Lake vacations are available year-round in the United States, and even in the arid Southwest, you may be able to find one close to your home. The best estimate is that there are between three and four million lakes in the United States, ranging in size from backyard ponds to natural marvels like Oregon’s Crater Lake.
The Land of 10,000 Lakes, Minnesota, actually has approximately 14,000 lakes, making it the state with the most lakes with official names in the continental United States. Second place goes to Michigan, and third to Florida; among the smaller states, Maine stands out with approximately 6,000. However, with an estimated three million lakes, Alaska far outdistances the competition. Lake Clark, close to Port Alsworth, is one of our favorite places in Alaska because it offers many opportunities for wilderness exploration, whether you’re interested in going kayaking, fishing, or wildlife watching for grizzlies and caribou.
State of New York and State of Vermont on Lake Champlain
Most lakes conjure up images of summer getaways, with the exception of Lake Tahoe, which is a famous destination for winter sports, and Lake Winnebago, Wisconsin, where windsurfing continues well into the autumn. After all, Henry David Thoreau famously sought out the wooded Massachusetts pond Walden to get away from it all and think.
Lake Champlain was a strategic location on land and dordle water for three important American wars: the French and Indian War, the American Revolution, and the War of 1812. Mount Independence and the Lake Champlain Maritime Museum on the Vermont side, as well as forts Ticonderoga and Crown Point on the New York side, all serve as reminders of the lake’s long and often terrible past. Staying in the adjacent Sagamore, a historic resort on the coast of Lake George just south of Ticonderoga, is another option for those who want to stick to the New York side of the state.
Superior Lake, Lower and Upper Michigan, and Wisconsin
As the largest of the Great Lakes, Lake Superior is large enough to contain all of the water from the others. Salmon, trout, walleye, smelt, whitefish, herring, northern pike, smallmouth bass, and many other game species are abundant because of the lake’s three-state location. Duluth, Minnesota, and Bayfield, Wisconsin are among the charter hubs, and fishing is always in season there.
Crater Lake is the deepest lake in the United States, and although other lakes may contain shipwrecks or submerged villages, only Crater Lake can claim to be a flooded volcano (and the ninth deepest in the world). If you don’t have a deep-sea submersible, you won’t be able to go very low in the ocean (1,943 feet). But there is a lot to take in from the ground, including Phantom Ship and other rock formations made of lava and cliffs. If you want to see Wizard Island, a cinder cone 763 feet tall formed when Mount Mazama last erupted over 7,700 years ago, up up and personal, try a boat excursion around the lake’s perimeter that also stops at Wizard Island.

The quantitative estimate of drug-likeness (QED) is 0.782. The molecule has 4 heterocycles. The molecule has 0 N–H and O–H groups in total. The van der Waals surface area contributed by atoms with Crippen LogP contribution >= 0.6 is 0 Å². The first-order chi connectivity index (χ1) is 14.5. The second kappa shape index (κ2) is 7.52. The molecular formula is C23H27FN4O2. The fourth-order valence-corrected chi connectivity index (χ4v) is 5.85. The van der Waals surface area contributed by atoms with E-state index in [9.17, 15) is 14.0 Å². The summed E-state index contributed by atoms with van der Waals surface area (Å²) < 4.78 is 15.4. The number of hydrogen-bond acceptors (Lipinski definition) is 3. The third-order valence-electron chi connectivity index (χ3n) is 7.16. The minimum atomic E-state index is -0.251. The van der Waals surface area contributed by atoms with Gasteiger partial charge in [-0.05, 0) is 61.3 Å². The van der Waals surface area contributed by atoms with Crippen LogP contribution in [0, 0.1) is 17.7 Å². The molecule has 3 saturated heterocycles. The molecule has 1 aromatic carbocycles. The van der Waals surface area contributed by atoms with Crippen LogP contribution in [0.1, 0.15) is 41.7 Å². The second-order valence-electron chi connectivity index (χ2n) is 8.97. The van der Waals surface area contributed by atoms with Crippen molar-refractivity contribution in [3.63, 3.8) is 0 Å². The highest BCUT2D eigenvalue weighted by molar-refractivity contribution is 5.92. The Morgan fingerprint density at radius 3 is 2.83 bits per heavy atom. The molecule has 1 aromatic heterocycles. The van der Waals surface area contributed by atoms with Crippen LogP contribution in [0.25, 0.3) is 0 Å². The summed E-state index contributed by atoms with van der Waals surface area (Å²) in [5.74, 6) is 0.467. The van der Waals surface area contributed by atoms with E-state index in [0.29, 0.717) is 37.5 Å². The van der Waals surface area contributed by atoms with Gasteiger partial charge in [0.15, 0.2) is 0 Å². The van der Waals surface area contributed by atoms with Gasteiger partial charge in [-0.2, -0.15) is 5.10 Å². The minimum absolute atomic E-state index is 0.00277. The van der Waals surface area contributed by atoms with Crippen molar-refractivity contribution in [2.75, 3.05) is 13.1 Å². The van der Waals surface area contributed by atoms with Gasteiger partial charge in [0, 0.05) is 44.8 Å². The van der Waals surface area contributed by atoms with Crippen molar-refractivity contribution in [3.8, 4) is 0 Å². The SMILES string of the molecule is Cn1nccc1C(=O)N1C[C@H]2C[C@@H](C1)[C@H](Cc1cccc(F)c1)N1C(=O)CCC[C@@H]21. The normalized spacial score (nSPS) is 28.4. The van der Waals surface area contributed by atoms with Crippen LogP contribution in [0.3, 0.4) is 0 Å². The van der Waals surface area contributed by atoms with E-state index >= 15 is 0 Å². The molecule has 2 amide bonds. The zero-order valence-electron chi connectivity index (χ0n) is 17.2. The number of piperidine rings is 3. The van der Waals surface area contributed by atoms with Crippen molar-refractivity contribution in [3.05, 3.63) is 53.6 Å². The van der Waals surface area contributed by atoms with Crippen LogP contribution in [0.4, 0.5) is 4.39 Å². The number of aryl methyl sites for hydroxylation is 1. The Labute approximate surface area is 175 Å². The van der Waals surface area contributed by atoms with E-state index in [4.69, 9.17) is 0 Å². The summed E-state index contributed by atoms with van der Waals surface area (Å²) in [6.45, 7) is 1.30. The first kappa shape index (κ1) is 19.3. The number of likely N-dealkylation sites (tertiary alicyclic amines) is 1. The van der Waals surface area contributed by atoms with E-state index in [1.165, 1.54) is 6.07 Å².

Wisconsin’s Lake Winnebago
Winnebago is the lake of choice for windsurfers and kite surfers in Wisconsin, particularly in the summer when the shallow, sandy bottom provides water temperatures that are reminiscent of the tropics (75 degrees Fahrenheit to 85 degrees Fahrenheit). During the winter, the lake freezes over and becomes a natural ice rink where sail-powered ice races may be held.
Paddle your canoe or kayak on Lake Kabetogama in northern Minnesota and follow in the footsteps of early French trappers, merchants, and explorers. The lake is a part of the waterways that make up Voyageurs National Park, and it has over a dozen wilderness campsites that are only accessible by boat. Some of the most beautiful are along Lost Bay and among the Chief Wooden Frog Islands. Be on the lookout for a wide variety of animals, from otters and wolves to bears and bald eagles, as you explore the shoreline.
The Alaskan Lake Clark
Lake Clark is so remote that the only way to get there is in a bush or float aircraft. The 42-mile-long lake is surrounded by snow-capped mountains, a dense boreal forest, and roaring rivers. On the water, you may go fishing, kayaking, or animal viewing; on land, you can go on weeklong walks or camp out in the wilderness. The little town of Port Alsworth has a variety of amenities including a tourist center, kayak rentals, guide services, outfitters, a post office, and accommodation.
Tahoe’s high elevation, at 6,225 feet, makes it ideal for snow activities. There are 15 ski resorts surrounding the lake, and visitors can enjoy activities like snowshoeing through the woods, warming up in a lakeside café by the fire, and taking the Sky Express to the top of Heavenly’s highest peak, where they can take in a breathtaking view of the lake and its surrounding mountains.